I breastfed both my children. With the due date for my third child in only three days, I plan on giving it a whirl, yet again. Yes, giving it a whirl. (I’m not exactly thrilled about it.)
While I think it’s an honor to be able to nourish my child from the same body that grew him, I don’t necessarily view it as the “best” decision for me or my family. Which is why I think the whole “breast is best” mantra has jumped the shark.
Let’s be honest: breastfeeding clearly isn’t best for the mom whose milk doesn’t come in, it isn’t best for the mom who constantly suffers from a case of painful mastitis, and it certainly isn’t best for the mom who spends her lunch break at work crying and pumping in the bathroom stall.
So when you say “breast is best” what you’re specifically referring to is the actual scientific benefit of breast milk versus formula. But is breast milk really superior to formula? Does it really result in smarter, healthier, more well-adjusted children? New research says maybe not.
The first-of-its-kind study shows the benefits of breastfeeding may have been drastically overstated. As Jessica Grose notes on Slate, “The study, published in the journal Social Science & Medicine, is unique in the literature about breast-feeding, because it looks at siblings who were fed differently during infancy.”
Studying siblings is the key component here. Siblings raised in the same family — one who was breastfed and another who was bottle fed — were compared, as opposed to children from different families. This factor is hugely important because as the study’s lead author, Ohio State University assistant professor Cynthia Colen notes in a press release, “Many previous studies suffer from selection bias. They either do not or cannot statistically control for factors such as race, age, family income, mother’s employment — things we know that can affect both breast-feeding and health outcomes.” The study then measured those siblings for 11 outcomes, including BMI, obesity, asthma, different measures of intelligence, hyperactivity, and parental attachment. Guess what? There was no difference in the siblings who were breastfed over those who were bottle-fed. Slate breaks it down thusly:
“When children from different families were compared, the kids who were breast-fed did better on those 11 measures than kids who were not breast-fed. But, as Colen points out, mothers who breast-feed their kids are disproportionately advantaged — they tend to be wealthier and better educated. When children fed differently within the same family were compared — those discordant sibling pairs — there was no statistically significant difference in any of the measures, except for asthma. Children who were breast-fed were at a higher risk for asthma than children who drank formula.”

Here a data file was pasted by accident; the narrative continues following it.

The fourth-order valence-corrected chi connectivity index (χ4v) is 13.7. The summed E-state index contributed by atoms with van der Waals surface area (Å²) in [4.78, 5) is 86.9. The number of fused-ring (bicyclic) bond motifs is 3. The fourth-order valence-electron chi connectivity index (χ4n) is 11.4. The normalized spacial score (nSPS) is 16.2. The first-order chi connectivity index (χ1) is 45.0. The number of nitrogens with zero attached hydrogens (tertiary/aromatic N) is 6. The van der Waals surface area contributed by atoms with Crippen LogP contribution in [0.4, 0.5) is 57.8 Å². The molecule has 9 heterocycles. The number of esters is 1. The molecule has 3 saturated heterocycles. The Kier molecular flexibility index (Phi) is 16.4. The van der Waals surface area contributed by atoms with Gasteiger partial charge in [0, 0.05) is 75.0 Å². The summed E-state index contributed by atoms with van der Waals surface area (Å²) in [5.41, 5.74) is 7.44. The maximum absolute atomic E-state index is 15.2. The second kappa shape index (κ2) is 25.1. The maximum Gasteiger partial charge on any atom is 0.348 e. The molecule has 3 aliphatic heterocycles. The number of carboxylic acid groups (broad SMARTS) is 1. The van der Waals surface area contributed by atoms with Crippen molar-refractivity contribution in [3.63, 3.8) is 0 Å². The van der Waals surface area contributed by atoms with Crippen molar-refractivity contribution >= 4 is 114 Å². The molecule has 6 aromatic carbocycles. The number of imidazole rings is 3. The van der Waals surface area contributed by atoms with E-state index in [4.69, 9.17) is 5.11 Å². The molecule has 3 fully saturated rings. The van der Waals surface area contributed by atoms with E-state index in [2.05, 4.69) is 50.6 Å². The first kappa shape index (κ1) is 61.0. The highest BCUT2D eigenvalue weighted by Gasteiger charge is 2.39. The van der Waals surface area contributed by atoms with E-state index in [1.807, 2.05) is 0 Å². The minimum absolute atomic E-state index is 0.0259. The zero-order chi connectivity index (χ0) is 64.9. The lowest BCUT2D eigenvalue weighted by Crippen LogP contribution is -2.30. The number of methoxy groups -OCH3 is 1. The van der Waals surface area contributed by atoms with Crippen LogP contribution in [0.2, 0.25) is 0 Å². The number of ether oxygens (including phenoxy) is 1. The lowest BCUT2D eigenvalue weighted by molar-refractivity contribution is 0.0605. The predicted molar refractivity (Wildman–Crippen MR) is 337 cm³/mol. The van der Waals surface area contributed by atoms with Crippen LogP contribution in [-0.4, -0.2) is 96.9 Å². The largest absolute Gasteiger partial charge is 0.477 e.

What does this tell us? That every breastfeeding study out there touting “breast is best” could be basing its results on factors that have nothing to do with actual mother’s milk versus formula, but instead are the result of children coming from different family environments? Maybe the breastfed kid’s environment was creative and happy, while this bottle-fed kid’s family environment was seriously lacking in parental guidance. Previous studies like this one by the Association of Schools of Public Health, have shown that, “Women with higher family incomes, those who had or whose partners had higher education levels, and women who had or whose partners had professional or executive occupations were more likely than their counterparts to breastfeed.” It only makes sense that their children would be more adjusted than children from a lower socioeconomic situation whether breast or bottle-fed, right? It’s also important to note that Colen’s study looked at more than 8,000 children ages 4 to 14, as opposed to only studying children during their first year of life as is often the case in other breastfeeding studies.
Colen’s conclusion is a breastfeeding theory I’ve long subscribed to. She says, “We need to take a much more careful look at what happens past that first year of life and understand that breast-feeding might be very difficult, even untenable, for certain groups of women. Rather than placing the blame at their feet, let’s be more realistic about what breast-feeding does and doesn’t do.”
Shame, guilt, cracked nipples, mastitis and sleep-deprived moms doesn’t sound very appealing, now does it? What’s best is what benefits both baby, mom and the family unit as a whole. The push to force moms to breastfeed, no matter the cost, is akin to bullying, and it’s time we as a society rethink the way we go about educating new moms on breastfeeding.
Jessica Shortall writes over on The Shriver Report:
“This ‘breast is best’ thing has taken on a tinge of accusation and a tone of judgment. ‘Breast is best’ no longer comes across only as: “…so leave the poor woman alone who is trying to nurse her hungry baby on a park bench.” It no longer comes across as: “provide a lactation room for new mothers at your workplace one that does not require her to sit on a germy toilet while she produces food for a baby.” Lately, it’s starting to sound a bit like: “…so if you don’t do it, you obviously don’t love your baby or want what’s best for he/she.”
As a society, instead of condemning women for their personal parenting choices, we should trust them to make decisions that work best for their families — including themselves — which Shortall points out is often the most “neglected person in the whole picture.” At the very least, this new study should serve as a strong counterpoint for moms choosing not to breastfeed to fend off the judgment of nurses, family, friends and a society who think they’re not considering what’s best for their baby.
Image: Monica Bielanko
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